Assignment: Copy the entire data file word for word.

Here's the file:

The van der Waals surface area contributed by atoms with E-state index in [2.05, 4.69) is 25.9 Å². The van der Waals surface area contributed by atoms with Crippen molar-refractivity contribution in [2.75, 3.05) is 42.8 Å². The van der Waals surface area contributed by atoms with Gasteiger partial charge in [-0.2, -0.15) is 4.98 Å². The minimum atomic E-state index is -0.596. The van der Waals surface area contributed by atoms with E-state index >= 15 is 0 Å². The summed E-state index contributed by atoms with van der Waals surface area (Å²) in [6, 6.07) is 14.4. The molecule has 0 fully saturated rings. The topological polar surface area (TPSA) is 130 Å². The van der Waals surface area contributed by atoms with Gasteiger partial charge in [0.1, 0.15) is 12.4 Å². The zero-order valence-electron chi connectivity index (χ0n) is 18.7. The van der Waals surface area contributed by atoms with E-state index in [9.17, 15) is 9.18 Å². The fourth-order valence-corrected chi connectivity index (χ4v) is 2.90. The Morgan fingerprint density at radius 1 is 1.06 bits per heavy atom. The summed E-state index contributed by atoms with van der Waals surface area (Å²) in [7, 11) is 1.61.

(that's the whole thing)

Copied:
The van der Waals surface area contributed by atoms with E-state index in [2.05, 4.69) is 25.9 Å². The van der Waals surface area contributed by atoms with Crippen molar-refractivity contribution in [2.75, 3.05) is 42.8 Å². The van der Waals surface area contributed by atoms with Gasteiger partial charge in [-0.2, -0.15) is 4.98 Å². The minimum atomic E-state index is -0.596. The van der Waals surface area contributed by atoms with E-state index >= 15 is 0 Å². The summed E-state index contributed by atoms with van der Waals surface area (Å²) in [6, 6.07) is 14.4. The molecule has 0 fully saturated rings. The topological polar surface area (TPSA) is 130 Å². The van der Waals surface area contributed by atoms with Gasteiger partial charge in [0.1, 0.15) is 12.4 Å². The zero-order valence-electron chi connectivity index (χ0n) is 18.7. The van der Waals surface area contributed by atoms with E-state index in [9.17, 15) is 9.18 Å². The fourth-order valence-corrected chi connectivity index (χ4v) is 2.90. The Morgan fingerprint density at radius 1 is 1.06 bits per heavy atom. The summed E-state index contributed by atoms with van der Waals surface area (Å²) in [7, 11) is 1.61.